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Extinction Resilience of Island Species: An Amphibian Case and a Predictive Model
AbstractExtreme overall divergence and high extinction rates are typical of insular endemics. Thus, detecting and understanding nativeness is critical on islands. Resilience to extinction is explored through a mechanistic approach focusing on midwife toads (Anura: Alytidae: Alytinae), an ancient lineage that includes continental and insular species. All alytines need urgent conservation action, including control of emerging diseases and spatially explicit reserve design aimed at ensuring ecosystem health and connectivity. The only extant insular alytine is additionally affected by an introduced continental predator. This alien species acts as a driver of the prey’s near-extinction and has not elicited any evolutionary response. Both IUCN criteria and EDGE scores show that alytines are top conservation priorities. However, there is a need for also considering phenotypic and ecological uniqueness in the assessment of conservation status and urgency. The reason is that phenotypes render ecosystems functional and insular ones uniquely so. In contrast, phylogenetic relatedness is just a constraint upon, not a motor of, evolutionary novelty. Insular species are indeed particularly susceptible, but can be similarly endangered as continental ones. This paradox may be solved by recognizing the insularity syndrome in any isolated or nearly-insular ecosystem, as a function of evolutionary and dispersal potentials. This predictive model may be useful for island biogeography, invasion biology and conservation planning.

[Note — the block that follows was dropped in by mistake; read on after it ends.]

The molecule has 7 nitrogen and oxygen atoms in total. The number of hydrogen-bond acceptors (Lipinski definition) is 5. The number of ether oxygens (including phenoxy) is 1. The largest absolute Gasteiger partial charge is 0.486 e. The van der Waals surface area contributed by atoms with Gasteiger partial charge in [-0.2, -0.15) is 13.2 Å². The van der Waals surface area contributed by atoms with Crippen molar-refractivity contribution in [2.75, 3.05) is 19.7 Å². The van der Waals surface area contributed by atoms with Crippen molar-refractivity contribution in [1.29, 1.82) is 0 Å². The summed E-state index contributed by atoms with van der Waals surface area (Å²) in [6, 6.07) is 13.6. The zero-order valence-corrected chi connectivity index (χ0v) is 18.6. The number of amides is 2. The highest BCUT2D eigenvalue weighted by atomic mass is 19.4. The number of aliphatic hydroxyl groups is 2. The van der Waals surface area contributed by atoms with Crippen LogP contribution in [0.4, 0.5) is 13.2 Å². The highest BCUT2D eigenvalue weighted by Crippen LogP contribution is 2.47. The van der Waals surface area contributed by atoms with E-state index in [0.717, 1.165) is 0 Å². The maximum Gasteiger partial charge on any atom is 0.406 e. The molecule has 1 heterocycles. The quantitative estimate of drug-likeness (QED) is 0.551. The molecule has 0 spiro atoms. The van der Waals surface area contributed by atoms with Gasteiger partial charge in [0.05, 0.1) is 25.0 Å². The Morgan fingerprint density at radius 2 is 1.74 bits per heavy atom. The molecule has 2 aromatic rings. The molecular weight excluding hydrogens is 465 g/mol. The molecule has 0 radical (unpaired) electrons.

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Altaba, C.R. Extinction Resilience of Island Species: An Amphibian Case and a Predictive Model. Diversity 2014, 6, 43-71.View more citation formats
Altaba CR. Extinction Resilience of Island Species: An Amphibian Case and a Predictive Model. Diversity. 2014; 6(1):43-71.Chicago/Turabian Style
Altaba, Cristian R. 2014. "Extinction Resilience of Island Species: An Amphibian Case and a Predictive Model." Diversity 6, no. 1: 43-71.